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GA-ASI’s Gambit: The Cutting-Edge, Unmanned Combat Aircraft Shaping the Future of Aerial Warfare

Air dominance is a foundational aspect of American and allied military strength – but it should not be assumed as a given. A variety of sophisticated new aircraft and challenges imply that traditional methods of establishing and maintaining air superiority will face increasing obstacles. To stay ahead, the U.S. Air Force and its reliable partners need to modify their approach. That’s why the Air Force is adopting a novel category of cooperative combat aircraft – highly autonomous unmanned planes that will significantly broaden the capabilities of human pilots in fifth-generation and newer fighter jets.

That’s also why the global leader in unmanned aircraft, General Atomics Aeronautical Systems, Inc., has developed the world’s inaugural family of unmanned collaborative aircraft: Gambit. These innovative unmanned systems will be more affordable than manned fighters. They also establish a buffer between hostile and friendly aircraft where no individuals are in danger. Deploying them in larger quantities also helps U.S. and allied forces maintain multiple advantages over opponents. Stealth aircraft are designed to delay detection from specific angles – typically to confound ground-based radar trying to detect them from the front and below.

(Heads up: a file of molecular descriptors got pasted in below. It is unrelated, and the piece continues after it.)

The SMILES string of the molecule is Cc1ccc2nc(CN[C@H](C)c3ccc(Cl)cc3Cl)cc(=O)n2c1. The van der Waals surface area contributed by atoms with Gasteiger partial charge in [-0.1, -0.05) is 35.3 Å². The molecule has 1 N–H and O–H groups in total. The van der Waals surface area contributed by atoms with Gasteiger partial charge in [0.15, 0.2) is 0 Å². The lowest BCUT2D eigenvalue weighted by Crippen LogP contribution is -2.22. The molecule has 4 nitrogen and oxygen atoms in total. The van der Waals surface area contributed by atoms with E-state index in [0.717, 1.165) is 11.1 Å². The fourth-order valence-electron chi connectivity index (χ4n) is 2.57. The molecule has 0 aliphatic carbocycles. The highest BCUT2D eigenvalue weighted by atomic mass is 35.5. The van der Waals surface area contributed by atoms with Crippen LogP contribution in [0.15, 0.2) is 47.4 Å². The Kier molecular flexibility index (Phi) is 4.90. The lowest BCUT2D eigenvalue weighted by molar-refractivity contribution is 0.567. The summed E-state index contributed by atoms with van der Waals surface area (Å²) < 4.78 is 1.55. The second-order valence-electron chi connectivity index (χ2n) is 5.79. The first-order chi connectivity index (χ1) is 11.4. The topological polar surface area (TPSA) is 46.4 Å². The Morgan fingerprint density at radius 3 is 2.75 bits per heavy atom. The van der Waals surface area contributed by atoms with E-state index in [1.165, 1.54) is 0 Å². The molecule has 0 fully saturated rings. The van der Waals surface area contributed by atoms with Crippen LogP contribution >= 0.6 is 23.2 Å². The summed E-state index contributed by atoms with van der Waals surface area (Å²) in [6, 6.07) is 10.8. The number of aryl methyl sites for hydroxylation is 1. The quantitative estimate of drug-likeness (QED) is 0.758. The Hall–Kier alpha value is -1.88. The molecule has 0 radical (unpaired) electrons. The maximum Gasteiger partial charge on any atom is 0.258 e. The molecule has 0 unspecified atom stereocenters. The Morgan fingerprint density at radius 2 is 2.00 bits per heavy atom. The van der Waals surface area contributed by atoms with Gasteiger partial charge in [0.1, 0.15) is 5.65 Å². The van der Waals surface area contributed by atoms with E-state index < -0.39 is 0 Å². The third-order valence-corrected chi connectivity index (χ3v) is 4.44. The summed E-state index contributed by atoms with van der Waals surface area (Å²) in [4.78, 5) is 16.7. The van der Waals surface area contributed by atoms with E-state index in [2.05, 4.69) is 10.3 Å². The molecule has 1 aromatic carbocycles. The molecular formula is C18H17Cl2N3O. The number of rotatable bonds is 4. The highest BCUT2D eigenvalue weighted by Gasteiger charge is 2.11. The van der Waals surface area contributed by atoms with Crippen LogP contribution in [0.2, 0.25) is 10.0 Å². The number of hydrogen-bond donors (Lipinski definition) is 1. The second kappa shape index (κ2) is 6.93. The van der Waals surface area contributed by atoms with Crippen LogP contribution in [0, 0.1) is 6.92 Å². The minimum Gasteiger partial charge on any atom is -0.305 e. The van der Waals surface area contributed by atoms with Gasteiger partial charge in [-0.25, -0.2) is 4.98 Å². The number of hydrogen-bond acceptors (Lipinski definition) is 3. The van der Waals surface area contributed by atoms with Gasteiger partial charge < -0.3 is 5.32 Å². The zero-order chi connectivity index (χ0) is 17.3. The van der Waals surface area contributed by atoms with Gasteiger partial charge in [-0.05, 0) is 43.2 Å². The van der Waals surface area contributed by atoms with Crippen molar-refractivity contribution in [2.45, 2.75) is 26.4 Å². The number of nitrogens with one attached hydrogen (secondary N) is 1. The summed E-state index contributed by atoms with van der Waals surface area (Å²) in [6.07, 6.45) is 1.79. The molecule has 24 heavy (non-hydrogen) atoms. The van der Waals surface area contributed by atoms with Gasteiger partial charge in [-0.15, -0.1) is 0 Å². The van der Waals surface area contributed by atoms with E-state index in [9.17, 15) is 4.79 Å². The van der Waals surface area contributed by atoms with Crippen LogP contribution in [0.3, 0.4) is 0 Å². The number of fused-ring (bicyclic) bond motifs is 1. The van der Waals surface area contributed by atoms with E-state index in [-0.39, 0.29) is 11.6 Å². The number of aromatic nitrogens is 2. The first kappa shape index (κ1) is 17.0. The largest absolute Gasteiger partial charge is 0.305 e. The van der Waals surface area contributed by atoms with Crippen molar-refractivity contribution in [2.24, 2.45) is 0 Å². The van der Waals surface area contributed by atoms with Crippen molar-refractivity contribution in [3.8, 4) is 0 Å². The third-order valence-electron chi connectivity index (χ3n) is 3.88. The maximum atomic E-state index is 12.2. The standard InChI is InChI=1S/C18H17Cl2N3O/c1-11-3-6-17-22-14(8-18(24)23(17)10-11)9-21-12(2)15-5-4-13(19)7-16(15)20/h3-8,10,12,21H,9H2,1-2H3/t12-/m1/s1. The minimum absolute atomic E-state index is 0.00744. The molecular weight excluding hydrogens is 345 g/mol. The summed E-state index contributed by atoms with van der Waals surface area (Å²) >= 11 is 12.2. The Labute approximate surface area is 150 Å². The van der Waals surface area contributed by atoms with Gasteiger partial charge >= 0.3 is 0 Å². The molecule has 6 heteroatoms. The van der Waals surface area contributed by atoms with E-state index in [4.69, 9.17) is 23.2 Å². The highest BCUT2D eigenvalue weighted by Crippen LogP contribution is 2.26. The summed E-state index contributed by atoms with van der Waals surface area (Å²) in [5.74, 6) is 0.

However, when two or three or more autonomous Gambit planes cooperate to image and sense a target from various angles in the sky, this greatly aids in detecting and tracking the target. Depending on their instructions, the unmanned systems might remain inactive. They might transmit the track they’ve established to a manned aircraft. One Gambit is designed to carry both air-to-air and/or air-to-ground weapons to assist air superiority sweeps and strike missions. Another Gambit plane features a stealthy design combined with mission systems to augment strike missions with improved capabilities in the radio frequency domain.

A third aircraft is devoted to long-endurance intelligence, surveillance, and reconnaissance to create and maintain situational awareness to support manned and unmanned inbound strike missions. And finally, since air dominance begins with the training and qualification of skilled human pilots, one Gambit variant serves as a dedicated adversary, intended for use in weapons school and similar settings to hone air combat abilities. Counter-air operations are just one of the numerous missions needed to uphold superiority and only one of the uses for the Gambit series.

Each aircraft is approximately 70 percent identical, featuring a standard core akin to practices within the automotive industry: once a car manufacturer assembles a frame, chassis, wheelset, and other components, it can proceed down one production line to become a family sedan or down another to become a luxury model with a distinct interior. The same applies to Gambit, making each model simpler and more economical to produce. Another distinguishing factor of the series is the cutting-edge software and supplementary systems that enable the aircraft. GA-ASI is the undisputed leader in autonomous aircraft systems, with several groundbreaking demonstrations supporting U.S. Air Force or other advanced projects.

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